After this flight, I wonder, when will we fly again for the stars?

Tuesday, September 11, 2012

Quick Links

For those new to my blog, I like to do what I used to call 'Speedlinks.'  These are just some interesting reads around the web.

  1. Here is a really cool photograph of cubes.  This guy takes great pictures at 'The Daily Dose of Imagery.'
  2. How do you get to be a successful venue attracting millions of people every year?  Go away!  According to Scott McClellan, the NFL brings us football, gives us a show, and goes away for a few months.  The football void brings us back for more!  I wonder how this could apply to other businesses or organizations?
  3. Seth Godin reflects on what it means that we have memories from events and from people we have never personally experienced
  4. Also from Scott McClellan, here are some thoughts from the "Restoration Fiasco."  My two favorite:  Good intentions don't justify themselves and It's easy to offer a distorted picture of Jesus.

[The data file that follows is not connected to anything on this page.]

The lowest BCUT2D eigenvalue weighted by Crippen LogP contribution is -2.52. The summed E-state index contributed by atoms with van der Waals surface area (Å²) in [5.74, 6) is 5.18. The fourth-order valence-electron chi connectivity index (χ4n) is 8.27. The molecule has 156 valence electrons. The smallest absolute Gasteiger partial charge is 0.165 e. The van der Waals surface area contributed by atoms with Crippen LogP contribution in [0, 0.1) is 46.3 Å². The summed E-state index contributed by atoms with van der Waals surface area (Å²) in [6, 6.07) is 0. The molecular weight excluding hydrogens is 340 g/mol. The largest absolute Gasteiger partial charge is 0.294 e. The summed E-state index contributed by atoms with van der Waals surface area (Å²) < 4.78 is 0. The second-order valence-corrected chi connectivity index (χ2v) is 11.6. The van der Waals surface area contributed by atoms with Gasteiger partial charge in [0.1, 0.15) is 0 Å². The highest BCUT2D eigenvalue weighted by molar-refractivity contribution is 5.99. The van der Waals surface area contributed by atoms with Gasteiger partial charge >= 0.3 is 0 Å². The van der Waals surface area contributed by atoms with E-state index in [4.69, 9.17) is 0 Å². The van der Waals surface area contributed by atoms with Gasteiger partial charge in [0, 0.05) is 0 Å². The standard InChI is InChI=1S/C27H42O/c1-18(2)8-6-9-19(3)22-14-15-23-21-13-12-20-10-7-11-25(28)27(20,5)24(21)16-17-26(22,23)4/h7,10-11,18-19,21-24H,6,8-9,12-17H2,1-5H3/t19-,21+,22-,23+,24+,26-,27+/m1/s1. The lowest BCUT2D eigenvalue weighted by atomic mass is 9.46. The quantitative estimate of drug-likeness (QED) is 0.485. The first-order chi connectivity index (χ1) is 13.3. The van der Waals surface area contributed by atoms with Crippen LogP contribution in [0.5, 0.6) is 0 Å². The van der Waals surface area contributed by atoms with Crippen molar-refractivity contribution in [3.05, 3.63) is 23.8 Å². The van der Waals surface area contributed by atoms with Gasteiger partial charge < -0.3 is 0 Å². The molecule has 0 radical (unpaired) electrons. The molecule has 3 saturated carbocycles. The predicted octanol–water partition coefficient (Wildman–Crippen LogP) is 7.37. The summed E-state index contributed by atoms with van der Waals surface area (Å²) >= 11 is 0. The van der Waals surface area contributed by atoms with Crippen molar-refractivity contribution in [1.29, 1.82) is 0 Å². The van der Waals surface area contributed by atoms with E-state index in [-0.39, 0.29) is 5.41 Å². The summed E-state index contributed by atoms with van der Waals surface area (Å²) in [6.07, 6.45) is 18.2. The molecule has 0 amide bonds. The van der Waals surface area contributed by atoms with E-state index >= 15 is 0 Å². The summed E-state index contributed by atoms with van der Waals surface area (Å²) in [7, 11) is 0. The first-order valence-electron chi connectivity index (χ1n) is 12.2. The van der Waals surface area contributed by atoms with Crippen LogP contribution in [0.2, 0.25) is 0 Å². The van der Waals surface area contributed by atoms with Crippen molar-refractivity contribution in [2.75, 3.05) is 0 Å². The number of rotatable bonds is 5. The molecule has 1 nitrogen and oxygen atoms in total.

5. Relevant Magazine has a great piece to remember 9/11.  My favorite is the story of the woman saying she felt sorry for the young man because "Your generation will have to deal with this."  It was an amazingly astute comment in terms of governance.  Economy, military, politics, laws, freedoms, and health issues will be DIRECTLY affected by that one day for the next 50-100 years.
  6. Happiness vs. Holiness?  This writer makes a case that we have made Happiness an idol.
  7. Satirical Christian writer Jon Acuff, wrote a funny piece about interruping Facebook prayer.

Monday, September 10, 2012

Worship Leading to Faith?

The Out of Ur blog posted a great article on worship today.  It warned of the 'mountain top' experience trap that many church leaders set up to fail.
I know and agree that science rightly sees many worship experiences as reproducable, emotive events.  I think worship leaders have known these things for years before the research was brought to light.  However, I do not believe that the 'experience' is therefore wrong; rather, it proves that a strong worship experience does impact human beings in profound ways in regard to mind, heart, and body.